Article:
AA’s literature “How it Works” partially reads:

” . . .Those who do not recover are people who cannot or will not completely give themselves to this simple program, usually men and women who are constitutionally incapable of being honest with
themselves. There are such unfortunates. They are not at fault; they seem to have been born that way. They are naturally incapable of grasping and developing a manner of living which demands rigorous honesty. Their chances are less than average.

Alcoholics Anonymous Big Book, Chapter 5 – How it Works, pg. 58

Conclusion – I Swear!

As I look back at the above, perhaps there are things I need to work on just a little better, perhaps not. Yet, right now I feel all these things are happening for a reason. Perhaps I’m meant to go through this to learn “how to” or “how to not” handle these situations in the future. Obviously I failed in the past, otherwise I would be where I am today. I feel better writing them all down here. They are out. Now I have to take action whatever that action might be.

The Codependency Trap

For the most part, I had a relaxing day yesterday as my schedule has changed leaving me more time for myself. I still attended my three Fellowship meetings, one being CoDA (Codependent Anonymous). I’m glad there was one because yesterday afternoon I almost fell into a codependency trap.

Many of us as addicts like to focus on other issues instead of ourselves. For instance, I drank to escape the feelings of anger, frustration, fear, anxiety, guild, shame, etc. As I grew up as an adult, I began to focus on the well being of someone else, trying to fix them and their problems. In turn I felt it helped me fix my problems. In reality, I only destroyed many relationships with other people, as well as myself. I was just inviting more insanity into my life whether I was in active addiction or in recovery.

Here is a good example of a codependent based on what happened yesterday with me and one of my roommates. I knew the previous day my roommate wasn’t feeling well. I saw him briefly in the morning. However, throughout the day I began to worry. I wasn’t sure if he was busy with things he needed to do, therefore was out and about. Or was he was still laying in his bed all afternoon either sick or in a depressive state.

Late in the afternoon before my CoDA (Codependent Anonymous) meeting, which he usually attends, I sent him a text, “out and about or in your room?” No response. I asked around. No one had seem him all day. I knocked on his door – still no response. Fear crept in – was he in another depressive state, was he so sick he really should go to the doctor, is he possibly dead? I started to panic while attempting to tell myself, “It’s not my life. I have no control over other people (Step 1 of CoDA). I’m not getting involved.” So off to the CoDA meeting I went explaining my codependent issues were in full swing, thus grateful for the meeting.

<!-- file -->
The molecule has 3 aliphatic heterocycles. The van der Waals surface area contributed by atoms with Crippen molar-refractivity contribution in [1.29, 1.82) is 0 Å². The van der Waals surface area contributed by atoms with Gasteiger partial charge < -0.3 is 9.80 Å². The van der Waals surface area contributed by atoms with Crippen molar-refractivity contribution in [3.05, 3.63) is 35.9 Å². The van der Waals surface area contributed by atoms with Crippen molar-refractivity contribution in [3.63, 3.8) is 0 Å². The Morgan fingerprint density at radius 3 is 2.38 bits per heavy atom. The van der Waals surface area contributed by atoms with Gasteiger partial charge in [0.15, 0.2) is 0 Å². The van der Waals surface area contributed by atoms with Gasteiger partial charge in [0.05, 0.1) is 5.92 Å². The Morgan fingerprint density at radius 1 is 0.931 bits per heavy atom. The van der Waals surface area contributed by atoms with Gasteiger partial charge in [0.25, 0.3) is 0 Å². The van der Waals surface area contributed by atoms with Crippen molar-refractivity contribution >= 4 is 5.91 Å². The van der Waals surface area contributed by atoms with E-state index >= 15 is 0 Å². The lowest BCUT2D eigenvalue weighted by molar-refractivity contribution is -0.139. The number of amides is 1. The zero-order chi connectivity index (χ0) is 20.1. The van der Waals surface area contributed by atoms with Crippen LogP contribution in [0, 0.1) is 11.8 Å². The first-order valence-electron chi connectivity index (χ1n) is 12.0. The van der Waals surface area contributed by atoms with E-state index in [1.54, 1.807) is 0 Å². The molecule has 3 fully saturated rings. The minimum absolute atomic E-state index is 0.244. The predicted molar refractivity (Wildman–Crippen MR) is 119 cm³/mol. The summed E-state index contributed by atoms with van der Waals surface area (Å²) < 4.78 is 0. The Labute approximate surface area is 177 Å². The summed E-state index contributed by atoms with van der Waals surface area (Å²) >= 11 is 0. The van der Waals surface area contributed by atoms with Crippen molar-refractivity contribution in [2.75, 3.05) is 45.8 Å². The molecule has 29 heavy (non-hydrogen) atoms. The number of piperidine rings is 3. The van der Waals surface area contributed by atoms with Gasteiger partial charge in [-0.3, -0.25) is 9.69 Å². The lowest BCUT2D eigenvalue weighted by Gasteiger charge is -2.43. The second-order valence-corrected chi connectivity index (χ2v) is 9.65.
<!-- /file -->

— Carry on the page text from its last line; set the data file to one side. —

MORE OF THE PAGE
But, I had to do one more thing before the meeting got started. It was an automatic response. I sent a text to my other roommate, “Can you knock on [roommate]’s door and peek in to make sure he’s okay?” Then I didn’t look at my phone until later in the meeting when I felt that buzz (a message). I never look at my phone during a meeting. The chairperson even looked at me sideways. But my other roommate responded, “I’m not going to knock on his door and just barge in . . . he say’s he’s okay, so I ran LOL”. Whew. Now I was complete.

These are behaviors I’m working on with both programs, Alcoholics Anonymous and Codependent Anonymous. One, I’m not going to pick up a drink and I can’t control other people. Instead I went to both a CoDA meeting and an AA meeting right after. Two, I made a mental note to write a journal entry of the experience. Now it’s in front of me, I won’t forget it and I can learn from the experience. Three, I need to identify those feelings I was going through, feel them but not act on them.

In other words, it’s okay to worry about another’s well being. However, if I believe in a Higher Power, knowing my Higher Power has a plan, I don’t need to get involved not matter what happens. Everything is going to be okay as it should be. That in itself, is the real message I need to hear and learn before falling into another codependent trap.

Balance in Recovery

Based on my own experience in the past, I know immersing myself into recovery can be beneficial but it can also be dangerous. To much recovery one can become overwhelmed. So the point is to achieve a balance in recovery and our mundane lives. It’s called “me time”.

During my last recovery period, I dove into recovery with such a passion, I hardly made time for myself. Though the circumstances were different, as it was my first time in recovery, everything about my life became about recovery. In a sense, I lost a part of me.

As one comes back from a relapse one must ask themselves, “What is going to be different this time around?” With my codependent issues, I need to take time for self care. From time to time, we need to step back to ask ourselves, “Are we doing to much?” The real question is just how much is to much?

For instance, here is an example of a typical Monday:

  • 8:00 am – Wake up, get coffee, meditation music, pray, write in my journal
  • 9:00 am – Take care of myself (shower, shave, brush teeth, etc.)
  • 10:00 am – Meet with my case manager for a weekly one on one
  • 12:00 pm – Noon AA meeting
  • 3:00 pm – Outpatient treatment group
  • 8:00 pm – Evening AA meeting
  • 12:00 am – 2 am – Put the head to the pillow